In addressing a facial overbreadth challenge, this court must first determine whether the regulation reaches a substantial amount of constitutionally protected conduct. Leonardson v. City of East Lansing, 896 F.2d 190, 195 (6th Cir. 1990). The Court can only conclude that it does not. As has already been noted, misleading and deceptive commercial speech is not constitutionally protected. The statute at issue merely seeks to prevent unlicensed individuals from holding themselves out to the community as licensed audiologists. In this respect, the Ohio Revised Code states:

No person shall practice or offer to practice the profession of . . . audiology, or use in connection with his name, or otherwise assume, use, or advertise any title or description tending to convey the impression that he is . . . an audiologist unless the person is licensed under this chapter.

Ohio Rev. Code § 4753.02. On its face, and as applied by the Defendants, the statute merely prevents individuals such as the Plaintiffs from using any description or assuming any title (such as "Certified Hearing Aid Audiologist") which would lead the public to believe that such individual is a licensed audiologist when, in fact, he or she is not so licensed. The Plaintiffs have completely failed to identify any specific constitutionally protected speech that is arguably "chilled" by the reach of § 4753.02, and in any event, this Court believes that no such area of "chilled" speech exists.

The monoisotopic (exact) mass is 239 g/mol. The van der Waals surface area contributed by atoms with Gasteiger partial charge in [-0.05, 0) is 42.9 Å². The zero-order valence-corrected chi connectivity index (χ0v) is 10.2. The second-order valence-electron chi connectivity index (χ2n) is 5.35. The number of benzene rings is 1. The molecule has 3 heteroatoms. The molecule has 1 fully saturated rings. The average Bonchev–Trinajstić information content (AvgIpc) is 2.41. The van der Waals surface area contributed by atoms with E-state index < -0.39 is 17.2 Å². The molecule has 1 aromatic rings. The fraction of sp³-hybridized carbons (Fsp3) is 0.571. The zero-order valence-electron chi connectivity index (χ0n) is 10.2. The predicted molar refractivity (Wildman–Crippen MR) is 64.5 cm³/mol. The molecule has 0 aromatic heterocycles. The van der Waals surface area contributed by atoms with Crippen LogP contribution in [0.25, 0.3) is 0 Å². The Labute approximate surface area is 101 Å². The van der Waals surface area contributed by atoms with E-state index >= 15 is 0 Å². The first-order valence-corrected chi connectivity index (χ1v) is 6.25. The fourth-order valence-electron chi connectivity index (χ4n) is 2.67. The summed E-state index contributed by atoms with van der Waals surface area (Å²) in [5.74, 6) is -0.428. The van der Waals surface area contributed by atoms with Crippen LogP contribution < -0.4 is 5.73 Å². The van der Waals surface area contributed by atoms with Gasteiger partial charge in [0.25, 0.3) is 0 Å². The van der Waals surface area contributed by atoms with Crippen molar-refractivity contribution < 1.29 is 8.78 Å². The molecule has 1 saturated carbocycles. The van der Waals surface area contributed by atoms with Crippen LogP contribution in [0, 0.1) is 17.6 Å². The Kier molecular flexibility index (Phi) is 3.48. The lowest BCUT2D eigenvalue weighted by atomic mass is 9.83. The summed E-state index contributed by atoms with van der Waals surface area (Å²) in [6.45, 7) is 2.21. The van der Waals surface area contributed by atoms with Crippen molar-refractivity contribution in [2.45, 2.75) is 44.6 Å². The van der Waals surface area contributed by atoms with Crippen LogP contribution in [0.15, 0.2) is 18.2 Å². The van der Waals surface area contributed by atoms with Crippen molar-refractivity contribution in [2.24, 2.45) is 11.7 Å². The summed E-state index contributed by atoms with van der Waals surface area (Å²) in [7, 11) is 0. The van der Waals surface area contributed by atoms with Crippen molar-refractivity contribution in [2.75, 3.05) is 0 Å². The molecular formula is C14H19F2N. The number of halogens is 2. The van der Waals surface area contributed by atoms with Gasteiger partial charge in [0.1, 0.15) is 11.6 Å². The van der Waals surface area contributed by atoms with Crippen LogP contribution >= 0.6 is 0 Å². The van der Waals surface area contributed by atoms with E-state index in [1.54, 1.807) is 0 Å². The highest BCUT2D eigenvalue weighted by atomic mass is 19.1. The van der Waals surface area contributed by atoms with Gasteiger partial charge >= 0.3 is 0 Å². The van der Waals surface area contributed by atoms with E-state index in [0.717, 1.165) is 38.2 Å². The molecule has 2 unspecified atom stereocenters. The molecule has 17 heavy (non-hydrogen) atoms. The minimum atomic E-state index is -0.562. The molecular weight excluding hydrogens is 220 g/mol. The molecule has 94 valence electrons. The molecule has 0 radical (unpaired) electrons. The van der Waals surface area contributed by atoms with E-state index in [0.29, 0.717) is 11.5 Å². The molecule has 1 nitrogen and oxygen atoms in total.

The Court's decision on this point is further supported by the fact that the overbreadth doctrine does not apply to commercial speech with its usual force. Bates v. State Bar of Arizona, 433 U.S. 350, 380, 97 S.Ct. 2691, 2707, 53 L.Ed.2d 810 (1977) ("the justification for the application of overbreadth analysis applies weakly, if at all, in the ordinary commercial context"). Thus, Plaintiffs only have standing to challenge the statute as applied to them, not as it might be applied to others.

To sum up, it is the conclusion of this Court that the speech involved in this case is "commercial speech," and as such, it can be regulated by the state if it is found to be inherently or potentially deceptive or misleading. It is the further conclusion of the Court that the use of the term "audiologist" by anyone other than a licensed audiologist is inherently misleading and may be proscribed by the State of Ohio as a valid exercise of its police powers. Finally, the statute is not overbroad, and does not serve to chill a substantial amount of constitutionally protected speech.

B. The Void for Vagueness Claim

The due process clause of the Fourteenth Amendment mandates that statutes governing conduct must give adequate warning of what conduct is permitted and what conduct is forbidden. Diebold, Inc. v. Marshall, 585 F.2d 1327 (6th Cir. 1978). A statute will be declared unconstitutionally vague only where it is determined that a person of ordinary intelligence does not have a reasonable opportunity to know what conduct is prohibited by the statute. Grayned v. Rockford, 408 U.S. 104, 107, 92 S.Ct. 2294, 2298, 33 L.Ed.2d 222 (1972).